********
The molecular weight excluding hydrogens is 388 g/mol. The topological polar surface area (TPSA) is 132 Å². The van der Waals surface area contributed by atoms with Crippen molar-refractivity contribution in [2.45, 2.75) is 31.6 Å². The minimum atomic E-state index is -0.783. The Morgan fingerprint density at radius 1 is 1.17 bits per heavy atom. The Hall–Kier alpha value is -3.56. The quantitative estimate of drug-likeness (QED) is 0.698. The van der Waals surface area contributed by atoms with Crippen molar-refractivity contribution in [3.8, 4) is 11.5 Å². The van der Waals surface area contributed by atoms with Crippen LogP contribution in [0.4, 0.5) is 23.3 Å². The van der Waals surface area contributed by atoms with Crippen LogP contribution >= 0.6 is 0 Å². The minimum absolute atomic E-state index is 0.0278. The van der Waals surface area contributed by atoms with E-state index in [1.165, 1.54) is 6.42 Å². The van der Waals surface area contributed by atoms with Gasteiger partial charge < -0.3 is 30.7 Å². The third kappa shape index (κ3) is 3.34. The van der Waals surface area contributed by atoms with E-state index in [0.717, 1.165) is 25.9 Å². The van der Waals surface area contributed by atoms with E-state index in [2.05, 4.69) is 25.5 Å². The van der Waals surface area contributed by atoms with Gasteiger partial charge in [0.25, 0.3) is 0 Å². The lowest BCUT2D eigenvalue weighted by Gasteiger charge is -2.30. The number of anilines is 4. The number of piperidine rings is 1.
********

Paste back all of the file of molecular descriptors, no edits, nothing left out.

The molecular weight excluding hydrogens is 388 g/mol. The topological polar surface area (TPSA) is 132 Å². The van der Waals surface area contributed by atoms with Crippen molar-refractivity contribution in [2.45, 2.75) is 31.6 Å². The minimum atomic E-state index is -0.783. The Morgan fingerprint density at radius 1 is 1.17 bits per heavy atom. The Hall–Kier alpha value is -3.56. The quantitative estimate of drug-likeness (QED) is 0.698. The van der Waals surface area contributed by atoms with Crippen molar-refractivity contribution in [3.8, 4) is 11.5 Å². The van der Waals surface area contributed by atoms with Crippen LogP contribution in [0.4, 0.5) is 23.3 Å². The van der Waals surface area contributed by atoms with Crippen LogP contribution >= 0.6 is 0 Å². The minimum absolute atomic E-state index is 0.0278. The van der Waals surface area contributed by atoms with E-state index in [1.165, 1.54) is 6.42 Å². The van der Waals surface area contributed by atoms with Gasteiger partial charge < -0.3 is 30.7 Å². The third kappa shape index (κ3) is 3.34. The van der Waals surface area contributed by atoms with E-state index in [0.717, 1.165) is 25.9 Å². The van der Waals surface area contributed by atoms with E-state index in [2.05, 4.69) is 25.5 Å². The van der Waals surface area contributed by atoms with Gasteiger partial charge in [0.25, 0.3) is 0 Å². The lowest BCUT2D eigenvalue weighted by Gasteiger charge is -2.30. The number of anilines is 4. The number of piperidine rings is 1.